440 County St.
Milan, MI 48160
(734) 439-7490
Facebook page

Michiganders, I think it's time to consider an Honest Pint pub crawl--


Friday, February 19, 2010

More Honest Pints in Michigan

Well this is MIGHTY cool: a good beer guy in Michigan has taken it upon himself to start certifying places who serve honest pints--thanks, BB! Today's entry is Arbor Brewing from Ann Arbor, Michigan. Aside from the fact that it hails from occupied territory (hometown of the dreaded Michigan Wolverines--arch enemy of my alma mater Wisconsin Badgers, but leave that aside), I know only what the internets tell me. And once again, Yelp and BeerAdvocate tell me that they're great. (Hypothesis: those places that care enough to proudly serve their beers in honest pints tend to be highly correlated with good beer.)

Arbor Brewing Company
Certified Purveyors of an Honest Pint
114 E. Washington St.
Ann Arbor, MI 48104

Midwesterners, go give them your business--

From the Woodshed (In Which I Attempt to Walk It Back)

Well, that was bracing. Yesterday, in response to a Malcolm Gladwell piece in the New Yorker, I hypothesized that the arrival of good beer had changed beer drinking habits for the better. A hypothesis rejected, based on my reading of the dozens of comments, by about two to one. The problem with the post--the meta problem which was the source of all the the baby problemettes--was that I bundled a bunch of points together to come up with a final thesis. Let's pull some of them apart and see where we stand.

Let's start with Gladwell's article, which I used as a jumping-off point to make my own argument. In comments, Mark observed:
However, the Gladwell article points out that drunkenness itself is not moderated by culture, but the deleterious affects may be. His citation of the Camba society drinking behavior shows them to typically get quite drunk, pass out and awake to more drinking. It is their rules and cultural practices that seem to prevent some of the problems associated with over imbibing.
Mark's exactly right. Gladwell's article talks a lot about how culture is what dictates drinking habits, not laws. In some cases, these cultures produce drinking habits with substantial downsides, even if alcoholism and revelry are not among them. Point taken.

One of my data points for demonstrating the rise of a "culture of connoisseurship" was to mention that while craft beer consumption is on the rise, per-capita consumption is falling. Hugh Johnson, seeding his impassioned rebuttal with exclamation points, rejects my statistics.
No one could be that inept! The number of servings are down, but the % of alcohol per serving is up! Beer today are routinely 5% and up. Compared to the previous average of 4% or so. Look around any local pub. You won't find people socially drink 1-2 servings of beer. They are drinking 2-3 pints of beer that is 5-7% or higher. That would equal 4-5 regular servings. Less beer in numbers, but more alcohol is being consumed.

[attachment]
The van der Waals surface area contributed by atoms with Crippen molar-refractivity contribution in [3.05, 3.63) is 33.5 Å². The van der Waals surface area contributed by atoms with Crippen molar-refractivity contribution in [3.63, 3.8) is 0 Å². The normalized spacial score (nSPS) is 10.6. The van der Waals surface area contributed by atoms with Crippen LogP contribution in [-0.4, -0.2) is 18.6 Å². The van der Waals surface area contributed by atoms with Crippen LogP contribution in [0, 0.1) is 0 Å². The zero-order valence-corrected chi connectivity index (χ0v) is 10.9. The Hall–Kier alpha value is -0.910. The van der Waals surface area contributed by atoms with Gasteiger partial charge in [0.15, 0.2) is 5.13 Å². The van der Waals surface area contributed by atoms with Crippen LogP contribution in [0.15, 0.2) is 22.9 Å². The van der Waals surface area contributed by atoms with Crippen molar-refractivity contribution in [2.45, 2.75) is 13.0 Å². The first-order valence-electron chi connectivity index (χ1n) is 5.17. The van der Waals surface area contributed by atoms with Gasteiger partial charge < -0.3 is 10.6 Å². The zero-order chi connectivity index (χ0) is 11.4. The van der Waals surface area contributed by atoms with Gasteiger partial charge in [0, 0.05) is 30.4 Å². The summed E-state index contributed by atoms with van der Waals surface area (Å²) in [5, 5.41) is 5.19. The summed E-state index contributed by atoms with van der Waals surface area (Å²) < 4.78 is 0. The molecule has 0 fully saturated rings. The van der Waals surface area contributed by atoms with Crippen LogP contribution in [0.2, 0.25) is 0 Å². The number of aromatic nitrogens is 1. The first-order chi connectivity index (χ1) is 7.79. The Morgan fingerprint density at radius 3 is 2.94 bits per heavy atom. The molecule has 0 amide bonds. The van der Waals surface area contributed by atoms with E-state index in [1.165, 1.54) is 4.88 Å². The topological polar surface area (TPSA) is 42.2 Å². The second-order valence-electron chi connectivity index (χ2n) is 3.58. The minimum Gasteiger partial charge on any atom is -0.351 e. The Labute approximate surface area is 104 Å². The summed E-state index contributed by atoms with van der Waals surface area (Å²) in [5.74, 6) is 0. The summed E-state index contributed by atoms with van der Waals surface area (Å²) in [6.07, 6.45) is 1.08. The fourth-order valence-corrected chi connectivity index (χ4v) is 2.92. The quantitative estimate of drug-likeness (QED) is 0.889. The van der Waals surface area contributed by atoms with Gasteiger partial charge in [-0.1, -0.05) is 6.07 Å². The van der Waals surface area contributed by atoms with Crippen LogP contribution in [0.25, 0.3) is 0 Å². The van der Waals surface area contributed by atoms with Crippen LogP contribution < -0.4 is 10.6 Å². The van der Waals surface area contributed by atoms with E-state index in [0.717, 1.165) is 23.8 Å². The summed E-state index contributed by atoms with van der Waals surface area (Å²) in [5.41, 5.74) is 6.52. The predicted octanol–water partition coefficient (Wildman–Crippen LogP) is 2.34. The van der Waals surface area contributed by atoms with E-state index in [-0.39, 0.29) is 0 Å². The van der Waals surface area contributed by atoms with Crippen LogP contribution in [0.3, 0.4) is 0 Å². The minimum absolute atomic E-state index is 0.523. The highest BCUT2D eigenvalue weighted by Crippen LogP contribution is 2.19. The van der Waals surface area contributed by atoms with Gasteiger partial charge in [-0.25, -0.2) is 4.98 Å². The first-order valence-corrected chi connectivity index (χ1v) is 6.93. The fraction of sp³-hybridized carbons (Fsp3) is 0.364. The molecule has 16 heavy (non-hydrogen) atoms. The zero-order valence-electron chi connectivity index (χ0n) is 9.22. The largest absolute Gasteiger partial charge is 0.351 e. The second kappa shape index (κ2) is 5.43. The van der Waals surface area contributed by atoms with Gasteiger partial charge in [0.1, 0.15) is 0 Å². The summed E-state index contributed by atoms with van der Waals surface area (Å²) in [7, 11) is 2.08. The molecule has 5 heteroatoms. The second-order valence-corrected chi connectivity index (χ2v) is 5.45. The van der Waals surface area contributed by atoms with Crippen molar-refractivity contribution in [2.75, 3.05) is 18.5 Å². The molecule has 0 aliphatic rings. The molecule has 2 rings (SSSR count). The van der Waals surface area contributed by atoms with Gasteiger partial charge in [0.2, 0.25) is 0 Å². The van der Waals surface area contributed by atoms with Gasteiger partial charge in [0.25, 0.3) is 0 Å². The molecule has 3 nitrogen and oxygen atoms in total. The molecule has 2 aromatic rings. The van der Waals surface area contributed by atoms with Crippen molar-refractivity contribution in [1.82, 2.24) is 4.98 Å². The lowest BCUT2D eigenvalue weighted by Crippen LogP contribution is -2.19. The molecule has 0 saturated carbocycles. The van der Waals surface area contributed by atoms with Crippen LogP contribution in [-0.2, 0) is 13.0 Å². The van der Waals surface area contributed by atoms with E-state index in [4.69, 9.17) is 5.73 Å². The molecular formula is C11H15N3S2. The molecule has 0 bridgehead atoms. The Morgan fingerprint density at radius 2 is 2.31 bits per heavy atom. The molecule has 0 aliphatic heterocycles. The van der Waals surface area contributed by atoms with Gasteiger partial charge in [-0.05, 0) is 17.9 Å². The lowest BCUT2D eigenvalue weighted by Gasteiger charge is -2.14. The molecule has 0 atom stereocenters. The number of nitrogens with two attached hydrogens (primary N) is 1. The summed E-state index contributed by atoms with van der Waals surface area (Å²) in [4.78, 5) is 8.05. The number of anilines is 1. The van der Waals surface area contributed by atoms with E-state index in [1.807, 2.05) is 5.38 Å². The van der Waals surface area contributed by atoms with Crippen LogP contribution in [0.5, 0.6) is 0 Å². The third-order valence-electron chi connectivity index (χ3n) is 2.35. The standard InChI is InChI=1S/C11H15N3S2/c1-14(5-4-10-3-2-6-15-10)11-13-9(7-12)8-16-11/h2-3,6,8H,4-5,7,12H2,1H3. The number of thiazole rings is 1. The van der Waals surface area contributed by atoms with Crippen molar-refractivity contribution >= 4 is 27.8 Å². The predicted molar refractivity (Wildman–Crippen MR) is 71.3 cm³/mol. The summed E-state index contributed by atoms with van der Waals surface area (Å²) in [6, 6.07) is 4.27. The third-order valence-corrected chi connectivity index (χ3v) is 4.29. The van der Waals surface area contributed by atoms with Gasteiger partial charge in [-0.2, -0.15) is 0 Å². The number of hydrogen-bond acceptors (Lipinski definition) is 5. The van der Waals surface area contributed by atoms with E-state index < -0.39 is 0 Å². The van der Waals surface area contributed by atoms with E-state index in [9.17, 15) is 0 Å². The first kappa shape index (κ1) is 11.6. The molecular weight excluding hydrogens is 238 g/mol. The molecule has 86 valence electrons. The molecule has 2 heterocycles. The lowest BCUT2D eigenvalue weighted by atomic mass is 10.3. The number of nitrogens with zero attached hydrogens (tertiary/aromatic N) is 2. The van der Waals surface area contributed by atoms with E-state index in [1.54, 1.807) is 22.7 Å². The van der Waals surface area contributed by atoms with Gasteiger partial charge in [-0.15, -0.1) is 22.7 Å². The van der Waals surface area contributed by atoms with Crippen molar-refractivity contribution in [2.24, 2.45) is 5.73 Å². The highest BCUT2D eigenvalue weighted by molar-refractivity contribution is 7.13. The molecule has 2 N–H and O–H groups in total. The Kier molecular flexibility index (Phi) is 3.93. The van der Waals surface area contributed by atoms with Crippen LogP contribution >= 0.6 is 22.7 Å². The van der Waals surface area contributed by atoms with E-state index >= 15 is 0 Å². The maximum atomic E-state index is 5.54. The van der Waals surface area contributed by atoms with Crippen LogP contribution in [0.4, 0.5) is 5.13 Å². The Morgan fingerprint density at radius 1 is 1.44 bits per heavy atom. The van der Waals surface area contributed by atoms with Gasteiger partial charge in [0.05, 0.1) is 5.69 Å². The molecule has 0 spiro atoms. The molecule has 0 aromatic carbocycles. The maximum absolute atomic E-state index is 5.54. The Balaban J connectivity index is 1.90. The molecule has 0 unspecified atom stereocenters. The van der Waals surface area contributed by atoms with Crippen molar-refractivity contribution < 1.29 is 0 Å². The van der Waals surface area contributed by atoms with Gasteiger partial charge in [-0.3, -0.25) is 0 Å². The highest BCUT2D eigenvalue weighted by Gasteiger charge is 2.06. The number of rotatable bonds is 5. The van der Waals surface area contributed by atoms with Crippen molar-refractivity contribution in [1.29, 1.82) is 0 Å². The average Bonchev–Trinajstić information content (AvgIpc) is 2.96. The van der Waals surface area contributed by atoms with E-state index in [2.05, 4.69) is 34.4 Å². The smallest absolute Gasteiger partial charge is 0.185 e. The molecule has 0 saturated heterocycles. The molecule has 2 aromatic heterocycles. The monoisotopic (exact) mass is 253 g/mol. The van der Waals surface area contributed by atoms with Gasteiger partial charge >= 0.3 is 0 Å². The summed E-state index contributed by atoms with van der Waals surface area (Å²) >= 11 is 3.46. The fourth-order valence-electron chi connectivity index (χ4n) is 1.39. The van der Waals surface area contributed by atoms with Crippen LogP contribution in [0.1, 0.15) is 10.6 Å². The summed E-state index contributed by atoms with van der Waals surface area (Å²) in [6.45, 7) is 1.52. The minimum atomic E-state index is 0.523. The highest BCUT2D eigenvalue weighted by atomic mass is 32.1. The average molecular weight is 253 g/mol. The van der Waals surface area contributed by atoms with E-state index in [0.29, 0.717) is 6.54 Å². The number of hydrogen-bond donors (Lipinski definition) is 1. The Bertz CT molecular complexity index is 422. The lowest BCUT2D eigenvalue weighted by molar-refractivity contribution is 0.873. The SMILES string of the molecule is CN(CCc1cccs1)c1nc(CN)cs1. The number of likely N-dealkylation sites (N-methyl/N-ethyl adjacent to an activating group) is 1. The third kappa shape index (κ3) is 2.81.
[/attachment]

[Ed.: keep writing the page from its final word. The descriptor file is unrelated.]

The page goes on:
Well, Hugh, I got you there: apparently I can be that inept. On the surface, I thought I might be able to find stats to confirm or deny the point, but it's not that easy. And worse, when I started poking around, what I found contradicted the Brewers Guild stats. In the last 15 years, Oregonians increased their consumption by about a gallon per capita, from 22 to 23 gallons a year according to the Brewer's Association. I found no stats on consumption habits, however, so it's harder to resolve the central question.

Since Hugh was so adamant in his point, I'd like to refute some of what is just as anecdotal an argument as mine. Hugh may see a lot of people drinking high-octane beers pint after pint in his local, but many of the state's most popular beers are relatively low-alcohol: Widmer Hef (4.9%), Deschutes Mirror Pond (5.0%) and Black Butte (5.2%), Session (5.1%), BridgePort IPA (5.5%). These are not extravagantly higher in alcohol than tin-can beer.

Next we get to a point made by Mr. Murphy, which starts to get to the heart of the matter:
The only people that are drinking fewer beers are doing it because the beer is stronger now (me included) or they are just getting older. I personally think it is a solid fact that the majority of people drink to get buzzed.
(A minor theme in the comments involved people pointing out that my incipient geezerdom was responsible for me thinking everyone else drinks less--you know, just because oldsters like me drink less. Thank god a few whippersnappers raced to my defense!) Murphy raises the key question: has craft brewing been responsible for creating a competing culture of consumption that is focused on tasting the beer? Or do people really still just drink beer to get drunk--albeit more fashionably and with tastier beverages, thanks to craft beer?